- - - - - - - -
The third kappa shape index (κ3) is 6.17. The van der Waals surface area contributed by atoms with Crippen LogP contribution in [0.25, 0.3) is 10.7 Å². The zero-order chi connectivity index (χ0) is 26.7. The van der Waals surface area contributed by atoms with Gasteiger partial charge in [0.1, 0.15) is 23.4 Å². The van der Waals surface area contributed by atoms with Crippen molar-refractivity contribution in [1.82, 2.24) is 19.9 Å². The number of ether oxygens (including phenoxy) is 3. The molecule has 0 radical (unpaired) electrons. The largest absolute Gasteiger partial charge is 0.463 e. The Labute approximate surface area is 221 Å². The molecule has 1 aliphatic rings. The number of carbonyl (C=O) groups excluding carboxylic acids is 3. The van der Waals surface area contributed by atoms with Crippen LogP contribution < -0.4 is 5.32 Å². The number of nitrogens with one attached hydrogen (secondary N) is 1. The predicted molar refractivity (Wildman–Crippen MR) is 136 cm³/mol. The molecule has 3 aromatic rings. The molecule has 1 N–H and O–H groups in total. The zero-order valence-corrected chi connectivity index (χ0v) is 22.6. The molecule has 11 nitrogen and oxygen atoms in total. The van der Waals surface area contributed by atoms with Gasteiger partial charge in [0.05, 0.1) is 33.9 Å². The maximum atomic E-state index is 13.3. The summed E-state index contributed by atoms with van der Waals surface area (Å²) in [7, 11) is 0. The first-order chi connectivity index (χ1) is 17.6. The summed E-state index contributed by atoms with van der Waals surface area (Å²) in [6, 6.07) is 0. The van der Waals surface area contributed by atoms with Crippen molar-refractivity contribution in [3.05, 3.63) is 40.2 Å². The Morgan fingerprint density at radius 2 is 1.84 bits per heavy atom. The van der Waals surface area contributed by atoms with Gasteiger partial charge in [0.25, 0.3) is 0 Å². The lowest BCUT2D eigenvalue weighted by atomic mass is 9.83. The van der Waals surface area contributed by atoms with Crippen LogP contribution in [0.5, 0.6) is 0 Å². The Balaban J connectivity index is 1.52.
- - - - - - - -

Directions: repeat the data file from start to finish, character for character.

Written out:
The third kappa shape index (κ3) is 6.17. The van der Waals surface area contributed by atoms with Crippen LogP contribution in [0.25, 0.3) is 10.7 Å². The zero-order chi connectivity index (χ0) is 26.7. The van der Waals surface area contributed by atoms with Gasteiger partial charge in [0.1, 0.15) is 23.4 Å². The van der Waals surface area contributed by atoms with Crippen molar-refractivity contribution in [1.82, 2.24) is 19.9 Å². The number of ether oxygens (including phenoxy) is 3. The molecule has 0 radical (unpaired) electrons. The largest absolute Gasteiger partial charge is 0.463 e. The Labute approximate surface area is 221 Å². The molecule has 1 aliphatic rings. The number of carbonyl (C=O) groups excluding carboxylic acids is 3. The van der Waals surface area contributed by atoms with Crippen LogP contribution < -0.4 is 5.32 Å². The number of nitrogens with one attached hydrogen (secondary N) is 1. The predicted molar refractivity (Wildman–Crippen MR) is 136 cm³/mol. The molecule has 3 aromatic rings. The molecule has 1 N–H and O–H groups in total. The zero-order valence-corrected chi connectivity index (χ0v) is 22.6. The molecule has 11 nitrogen and oxygen atoms in total. The van der Waals surface area contributed by atoms with Gasteiger partial charge in [0.05, 0.1) is 33.9 Å². The maximum atomic E-state index is 13.3. The summed E-state index contributed by atoms with van der Waals surface area (Å²) in [7, 11) is 0. The first-order chi connectivity index (χ1) is 17.6. The summed E-state index contributed by atoms with van der Waals surface area (Å²) in [6, 6.07) is 0. The van der Waals surface area contributed by atoms with Crippen molar-refractivity contribution in [3.05, 3.63) is 40.2 Å². The Morgan fingerprint density at radius 2 is 1.84 bits per heavy atom. The van der Waals surface area contributed by atoms with Gasteiger partial charge in [0.25, 0.3) is 0 Å². The lowest BCUT2D eigenvalue weighted by atomic mass is 9.83. The van der Waals surface area contributed by atoms with Crippen LogP contribution in [0.5, 0.6) is 0 Å². The Balaban J connectivity index is 1.52.